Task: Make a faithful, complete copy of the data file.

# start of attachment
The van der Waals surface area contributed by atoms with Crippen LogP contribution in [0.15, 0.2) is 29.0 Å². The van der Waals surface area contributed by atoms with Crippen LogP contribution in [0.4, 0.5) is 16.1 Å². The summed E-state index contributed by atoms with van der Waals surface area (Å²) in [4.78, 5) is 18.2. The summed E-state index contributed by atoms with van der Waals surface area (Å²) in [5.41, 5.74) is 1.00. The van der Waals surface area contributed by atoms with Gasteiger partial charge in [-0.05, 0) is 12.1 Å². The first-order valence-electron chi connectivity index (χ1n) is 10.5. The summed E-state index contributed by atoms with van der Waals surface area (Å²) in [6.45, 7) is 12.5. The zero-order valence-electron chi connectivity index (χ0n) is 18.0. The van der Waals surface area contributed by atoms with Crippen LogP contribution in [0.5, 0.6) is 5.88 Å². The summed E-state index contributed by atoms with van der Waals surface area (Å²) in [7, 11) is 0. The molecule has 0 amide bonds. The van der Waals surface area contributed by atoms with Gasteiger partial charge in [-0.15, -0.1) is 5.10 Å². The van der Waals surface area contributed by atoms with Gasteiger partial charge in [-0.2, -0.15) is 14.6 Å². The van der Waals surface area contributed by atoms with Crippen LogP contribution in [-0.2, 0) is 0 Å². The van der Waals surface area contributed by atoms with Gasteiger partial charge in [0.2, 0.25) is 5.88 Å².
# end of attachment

The van der Waals surface area contributed by atoms with Crippen LogP contribution in [0.15, 0.2) is 29.0 Å². The van der Waals surface area contributed by atoms with Crippen LogP contribution in [0.4, 0.5) is 16.1 Å². The summed E-state index contributed by atoms with van der Waals surface area (Å²) in [4.78, 5) is 18.2. The summed E-state index contributed by atoms with van der Waals surface area (Å²) in [5.41, 5.74) is 1.00. The van der Waals surface area contributed by atoms with Gasteiger partial charge in [-0.05, 0) is 12.1 Å². The first-order valence-electron chi connectivity index (χ1n) is 10.5. The summed E-state index contributed by atoms with van der Waals surface area (Å²) in [6.45, 7) is 12.5. The zero-order valence-electron chi connectivity index (χ0n) is 18.0. The van der Waals surface area contributed by atoms with Crippen LogP contribution in [0.5, 0.6) is 5.88 Å². The summed E-state index contributed by atoms with van der Waals surface area (Å²) in [7, 11) is 0. The molecule has 0 amide bonds. The van der Waals surface area contributed by atoms with Gasteiger partial charge in [-0.15, -0.1) is 5.10 Å². The van der Waals surface area contributed by atoms with Gasteiger partial charge in [-0.2, -0.15) is 14.6 Å². The van der Waals surface area contributed by atoms with Crippen LogP contribution in [-0.2, 0) is 0 Å². The van der Waals surface area contributed by atoms with Gasteiger partial charge in [0.2, 0.25) is 5.88 Å².